When children and adolescents express doubt about their gender, parents are generally uncertain about what to say and where to turn.
Many parents want to help their children discover their authentic selves and thrive, but don’t know how to do that. They also may be uncertain where to find the right counseling or medical treatment for their child. It can be a confusing new reality for everyone involved.
That’s why about 40 patients a month turn to Dr. Lynn Hunt and the UCI Health Pediatric Gender Diversity Program, the only program of its kind in Orange County that provides a full range of care for children with gender dysphoria, in which their gender identity may differ from what was assumed at birth.
Many of the program’s patients — who range in age from young children to young adults — are referred by community pediatricians who know these issues call for expertise beyond their skills. Other times, supportive parents seek out the program’s services to help their children through a period that can be overwhelming, whether from fear of societal rejection or the need for specialized medical care.
Understanding gender terminology
Even the terminology surrounding gender dysphoria and gender identity is new and nuanced. What’s the difference between gender and sexual identification? What is a transman or transwoman? What is meant by cisgender and nonbinary?
The most important thing parents of gender-diverse children can do, says Hunt, medical director of the gender diversity program, is the same thing every parent should do with their children, provide parental acceptance and support.
“Listen and try to understand,” says Hunt, a professor of pediatrics in the UCI School of Medicine’s Department of Pediatrics.
“Parents need to understand that there are many ways to be in the world. Gender diversity exists. The biggest harm is in not listening and giving them negative messages about themselves.”
Protecting your gender diverse child
Parents also may need to go to bat for their gender-diverse child at school, Hunt says. Because gender-diverse people are a protected class in the state of California, schools are obligated to take action on bullying and to provide appropriate locker room and bathroom accommodations that do not shame students in any way. But sometimes they need a nudge.
One of the first things parents, pediatricians and others who deal with children need to know is that gender identity is different from sexual orientation, Hunt says.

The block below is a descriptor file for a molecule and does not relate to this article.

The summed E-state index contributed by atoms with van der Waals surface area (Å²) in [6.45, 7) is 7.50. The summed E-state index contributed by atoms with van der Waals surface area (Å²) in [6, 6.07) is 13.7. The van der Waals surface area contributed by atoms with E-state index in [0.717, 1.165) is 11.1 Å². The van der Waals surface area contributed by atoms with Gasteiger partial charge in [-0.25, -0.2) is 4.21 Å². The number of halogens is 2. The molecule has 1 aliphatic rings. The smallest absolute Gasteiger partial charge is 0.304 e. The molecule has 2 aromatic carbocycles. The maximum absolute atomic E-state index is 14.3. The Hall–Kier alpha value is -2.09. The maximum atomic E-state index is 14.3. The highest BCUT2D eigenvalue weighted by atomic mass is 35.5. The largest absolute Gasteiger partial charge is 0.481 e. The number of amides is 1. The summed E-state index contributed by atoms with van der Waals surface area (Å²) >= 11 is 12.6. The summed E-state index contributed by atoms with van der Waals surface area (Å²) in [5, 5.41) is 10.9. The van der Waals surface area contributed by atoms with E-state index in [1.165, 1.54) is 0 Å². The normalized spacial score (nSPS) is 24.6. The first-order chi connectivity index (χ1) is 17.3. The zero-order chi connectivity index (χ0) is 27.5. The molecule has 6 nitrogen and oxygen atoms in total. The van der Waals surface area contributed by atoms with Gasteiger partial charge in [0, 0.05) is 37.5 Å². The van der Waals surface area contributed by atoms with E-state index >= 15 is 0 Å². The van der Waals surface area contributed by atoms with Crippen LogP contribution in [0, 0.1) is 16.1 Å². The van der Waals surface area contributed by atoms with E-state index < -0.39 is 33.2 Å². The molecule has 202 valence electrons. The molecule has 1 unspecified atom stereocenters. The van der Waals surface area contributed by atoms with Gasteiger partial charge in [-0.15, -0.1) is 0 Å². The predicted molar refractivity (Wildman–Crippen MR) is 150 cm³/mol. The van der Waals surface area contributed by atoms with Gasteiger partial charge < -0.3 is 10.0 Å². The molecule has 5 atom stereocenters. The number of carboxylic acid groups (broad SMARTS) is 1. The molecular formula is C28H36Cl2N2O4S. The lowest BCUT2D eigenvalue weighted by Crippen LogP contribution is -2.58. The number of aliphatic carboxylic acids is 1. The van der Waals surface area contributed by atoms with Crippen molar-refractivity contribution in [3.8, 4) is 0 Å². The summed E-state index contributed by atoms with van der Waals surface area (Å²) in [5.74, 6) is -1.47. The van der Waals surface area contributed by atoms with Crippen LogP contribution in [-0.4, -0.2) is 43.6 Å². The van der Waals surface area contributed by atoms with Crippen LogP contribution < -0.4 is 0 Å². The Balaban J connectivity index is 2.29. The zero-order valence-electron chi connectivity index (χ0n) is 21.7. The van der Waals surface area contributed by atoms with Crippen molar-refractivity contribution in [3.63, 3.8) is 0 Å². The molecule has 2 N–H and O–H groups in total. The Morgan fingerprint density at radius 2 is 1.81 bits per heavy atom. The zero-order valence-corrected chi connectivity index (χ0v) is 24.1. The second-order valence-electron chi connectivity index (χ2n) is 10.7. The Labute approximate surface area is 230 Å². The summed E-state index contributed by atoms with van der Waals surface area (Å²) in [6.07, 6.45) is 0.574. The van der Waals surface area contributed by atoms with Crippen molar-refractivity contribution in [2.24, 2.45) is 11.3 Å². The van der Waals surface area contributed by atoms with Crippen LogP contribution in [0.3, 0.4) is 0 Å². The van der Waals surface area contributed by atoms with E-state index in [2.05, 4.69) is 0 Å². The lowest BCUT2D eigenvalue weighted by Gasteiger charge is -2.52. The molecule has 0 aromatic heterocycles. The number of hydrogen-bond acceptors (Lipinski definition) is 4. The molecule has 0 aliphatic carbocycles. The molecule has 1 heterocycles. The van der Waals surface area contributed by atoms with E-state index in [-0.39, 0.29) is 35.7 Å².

Gender is the identity with which a person connects — male, female, something in between or something outside of gender boundaries. Sexual orientation involves the attraction a person feels toward others, which doesn’t necessarily have much to do the person’s gender, and in any case is something that emerges with puberty.
There are also many ways of identifying and expressing one’s own gender, whether for cisgender people — those who feel they are the gender they were assigned at birth — or someone who opts for medical interventions such as hormone therapy and gender-affirming surgery.
‘Gender is more of a spectrum’
“Gender is more of a spectrum,” says Brit Cervantes, program coordinator for the gender diversity program.
“For example, a transman is someone who is assigned as a female at birth but is transitioning to male. And that can take many forms. There’s medical transitioning, but there’s also just social transitioning – people who get a legal name and legal gender change, and align themselves with that gender, and that’s enough for them.”
Other people might be transmasculine, meaning they present themselves in a more masculine way. But they don’t necessarily identify as male, Cervantes says.
Yet terminology is far less important than realizing gender identity “is very personal” and individual, says Cervantes, who has transitioned to male.
For example, he says, there are children and teenagers who may feel very certain of their gender identity from a young age, and others who may have a vague feeling that they don’t fit into traditional male-female categories, but are uncertain exactly what that means until later in life.
Education and awareness
When such children feel the need for help, their regular pediatricians often refer them to the Pediatric Gender Diversity Program. There, they can find appropriate patient and family counseling, as well as medical advice and evaluation.
“Most pediatricians feel they’re not trained enough to work with these patients,” Hunt says. Gender issues affect an estimated one in every 200 children which doesn’t make it common, but “it’s not like one in a million.”
That’s why education — of medical professionals, as well as parents, teachers and patients — is a key mission of the program.
Hunt says it’s important not to assume that children know exactly what they want gender-wise. For that reason, puberty suppression is one of the most useful medical tools the program has to offer patients. It prevents preteens and teens from developing physical characteristics that don’t necessarily fit their gender identity.
Delaying puberty buys time
“The nice thing about puberty suppression is that it’s reversible, while natural puberty isn’t,” she says. In other words, delaying puberty gives adolescents time to feel comfortable with themselves while they learn more about their gender identity. If they wait until they develop secondary sex characteristics, such as breasts, they might need surgery to reverse those.
The program also provides gender-affirming hormone therapy, as well as connections to community groups and resources that can help patients and families feel less isolated and learn about their options and their rights.
Above all, for gender-diverse children and their parents who feel alone with their questions and worry that they must search for an array of different healthcare providers, the Pediatric Gender Diversity Program is designed specifically for them, a place where they are met with acceptance and support.